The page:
Jing Wang1, Kevin M. Koo1, Eugene J. H. Wee1, Yuling Wang3,* and Matt Trau1,2,*

 

1Centre for Personalised Nanomedicine, Australian Institute for Bioengineering and Nanotechnology, University of Queensland, Brisbane, QLD, Australia
2School of Chemistry and Molecular Biosciences, University of Queensland, Brisbane, QLD, Australia
3
Department of Chemistry and Biomolecular Sciences, Faculty of Science and Engineering, Macquarie University, Sydney, NSW, Australia

 

Simple nucleic acid detection could facilitate the progress of disease diagnostics for clinical uses. Whilst methods such as reverse transcription-polymerase chain reaction (RT-PCR) or next generation sequencing (NGS) are typically used for nucleic acid detection, simpler and more cost-efficient methods are on high demand, which could facilitate the progress of disease diagnostics, particularly in cancer subtyping. Label-free surface-enhanced Raman scattering (SERS) is one potential strategy. However, current label-free SERS approaches for DNA/RNA biomarker detection are still limited to short and synthetic nucleic acid targets and require large quantities of starting materials. To resolve these limitations and enable label-free SERS for clinical applications (clinical samples are of limited quantities and target DNA/RNA are typically in trace amounts), we herein present a proof-of-concept strategy for non-invasive subtyping of prostate cancer (PCa) by a combination of multiplex reverse transcription-recombinase polymerase amplification (RT-RPA) to enrich for multiple specific RNA biomarkers, followed by label-free SERS aided by multivariate statistical analysis to identify and distinguish between multiple long (~200 bp) sequences. In a modest sample size of 43 urinary samples, we could subtype the samples with 95.3% sensitivity, 93.0% specificity, and 94.2% accuracy. We believe that our proposed assay could pave the way for simple and direct label-free SERS detection of multiple long nucleic acid sequences in patient samples, and thus facilitate rapid cancer molecular subtyping for personalized therapies.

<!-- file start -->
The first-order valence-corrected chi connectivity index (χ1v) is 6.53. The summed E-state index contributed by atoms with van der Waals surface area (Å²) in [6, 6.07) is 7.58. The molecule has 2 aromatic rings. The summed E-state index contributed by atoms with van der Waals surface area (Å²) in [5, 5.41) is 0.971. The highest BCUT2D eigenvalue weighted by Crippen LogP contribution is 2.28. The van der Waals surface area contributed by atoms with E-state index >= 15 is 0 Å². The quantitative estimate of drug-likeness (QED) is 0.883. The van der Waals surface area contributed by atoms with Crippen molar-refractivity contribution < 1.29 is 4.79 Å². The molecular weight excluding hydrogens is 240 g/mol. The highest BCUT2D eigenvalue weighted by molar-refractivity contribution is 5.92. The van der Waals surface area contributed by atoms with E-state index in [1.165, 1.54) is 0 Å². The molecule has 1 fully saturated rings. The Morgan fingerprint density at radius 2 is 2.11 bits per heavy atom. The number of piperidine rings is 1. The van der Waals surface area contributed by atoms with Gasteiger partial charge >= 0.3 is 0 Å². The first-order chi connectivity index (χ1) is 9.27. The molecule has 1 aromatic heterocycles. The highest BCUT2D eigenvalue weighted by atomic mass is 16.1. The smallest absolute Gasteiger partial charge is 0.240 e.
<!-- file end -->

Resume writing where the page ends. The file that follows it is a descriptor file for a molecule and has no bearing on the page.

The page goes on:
References

Wang, J.; Koo, K. M.; Wee, E. J.; Wang, Y.; Trau, M., Nanoscale 2017, 9, 3496-3503.

Biographic Details

Name: Jing Wang
Title: Ms
Affiliation, Country: Centre for Personalised Nanomedicine, Australian Institute for Bioengineering and Nanotechnology, University of Queensland, Brisbane, QLD, Australia
Phone: 0410898505 E-mail: jing.wang14@uq.net.au
Research interests: Biomedicine, SERS, Nanoparticle characterization